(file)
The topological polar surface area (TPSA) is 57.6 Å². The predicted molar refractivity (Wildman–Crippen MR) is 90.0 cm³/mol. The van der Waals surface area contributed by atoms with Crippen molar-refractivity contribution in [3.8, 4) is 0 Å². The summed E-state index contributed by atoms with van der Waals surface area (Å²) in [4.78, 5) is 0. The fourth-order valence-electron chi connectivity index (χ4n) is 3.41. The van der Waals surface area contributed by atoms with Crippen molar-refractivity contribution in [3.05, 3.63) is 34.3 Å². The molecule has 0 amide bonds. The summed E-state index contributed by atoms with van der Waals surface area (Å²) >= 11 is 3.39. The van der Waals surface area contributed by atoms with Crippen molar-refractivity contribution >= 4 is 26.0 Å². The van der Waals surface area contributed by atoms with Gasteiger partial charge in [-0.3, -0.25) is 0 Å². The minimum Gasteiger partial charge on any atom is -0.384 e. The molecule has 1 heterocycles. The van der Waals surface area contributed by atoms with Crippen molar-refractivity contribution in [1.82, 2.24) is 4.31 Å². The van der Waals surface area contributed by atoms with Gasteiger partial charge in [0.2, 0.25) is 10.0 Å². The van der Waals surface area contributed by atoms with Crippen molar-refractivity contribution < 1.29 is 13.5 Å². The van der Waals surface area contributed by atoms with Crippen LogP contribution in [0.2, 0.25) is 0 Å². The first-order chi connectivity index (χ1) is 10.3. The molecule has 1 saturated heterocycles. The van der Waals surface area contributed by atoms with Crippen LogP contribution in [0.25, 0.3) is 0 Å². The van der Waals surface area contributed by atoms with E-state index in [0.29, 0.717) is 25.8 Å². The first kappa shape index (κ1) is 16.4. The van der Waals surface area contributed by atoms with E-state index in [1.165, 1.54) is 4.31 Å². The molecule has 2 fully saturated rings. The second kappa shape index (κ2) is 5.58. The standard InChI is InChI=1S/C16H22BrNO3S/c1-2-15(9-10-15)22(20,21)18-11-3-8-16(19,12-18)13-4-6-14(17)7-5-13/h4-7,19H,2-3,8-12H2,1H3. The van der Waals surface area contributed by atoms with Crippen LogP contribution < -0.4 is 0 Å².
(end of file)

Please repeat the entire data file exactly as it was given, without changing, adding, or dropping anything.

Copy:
The topological polar surface area (TPSA) is 57.6 Å². The predicted molar refractivity (Wildman–Crippen MR) is 90.0 cm³/mol. The van der Waals surface area contributed by atoms with Crippen molar-refractivity contribution in [3.8, 4) is 0 Å². The summed E-state index contributed by atoms with van der Waals surface area (Å²) in [4.78, 5) is 0. The fourth-order valence-electron chi connectivity index (χ4n) is 3.41. The van der Waals surface area contributed by atoms with Crippen molar-refractivity contribution in [3.05, 3.63) is 34.3 Å². The molecule has 0 amide bonds. The summed E-state index contributed by atoms with van der Waals surface area (Å²) >= 11 is 3.39. The van der Waals surface area contributed by atoms with Crippen molar-refractivity contribution >= 4 is 26.0 Å². The van der Waals surface area contributed by atoms with Gasteiger partial charge in [-0.3, -0.25) is 0 Å². The minimum Gasteiger partial charge on any atom is -0.384 e. The molecule has 1 heterocycles. The van der Waals surface area contributed by atoms with Crippen molar-refractivity contribution in [1.82, 2.24) is 4.31 Å². The van der Waals surface area contributed by atoms with Gasteiger partial charge in [0.2, 0.25) is 10.0 Å². The van der Waals surface area contributed by atoms with Crippen molar-refractivity contribution < 1.29 is 13.5 Å². The van der Waals surface area contributed by atoms with Crippen LogP contribution in [0.2, 0.25) is 0 Å². The first-order chi connectivity index (χ1) is 10.3. The molecule has 1 saturated heterocycles. The van der Waals surface area contributed by atoms with Crippen LogP contribution in [0.25, 0.3) is 0 Å². The van der Waals surface area contributed by atoms with E-state index in [0.29, 0.717) is 25.8 Å². The first kappa shape index (κ1) is 16.4. The van der Waals surface area contributed by atoms with E-state index in [1.165, 1.54) is 4.31 Å². The molecule has 2 fully saturated rings. The second kappa shape index (κ2) is 5.58. The standard InChI is InChI=1S/C16H22BrNO3S/c1-2-15(9-10-15)22(20,21)18-11-3-8-16(19,12-18)13-4-6-14(17)7-5-13/h4-7,19H,2-3,8-12H2,1H3. The van der Waals surface area contributed by atoms with Crippen LogP contribution < -0.4 is 0 Å².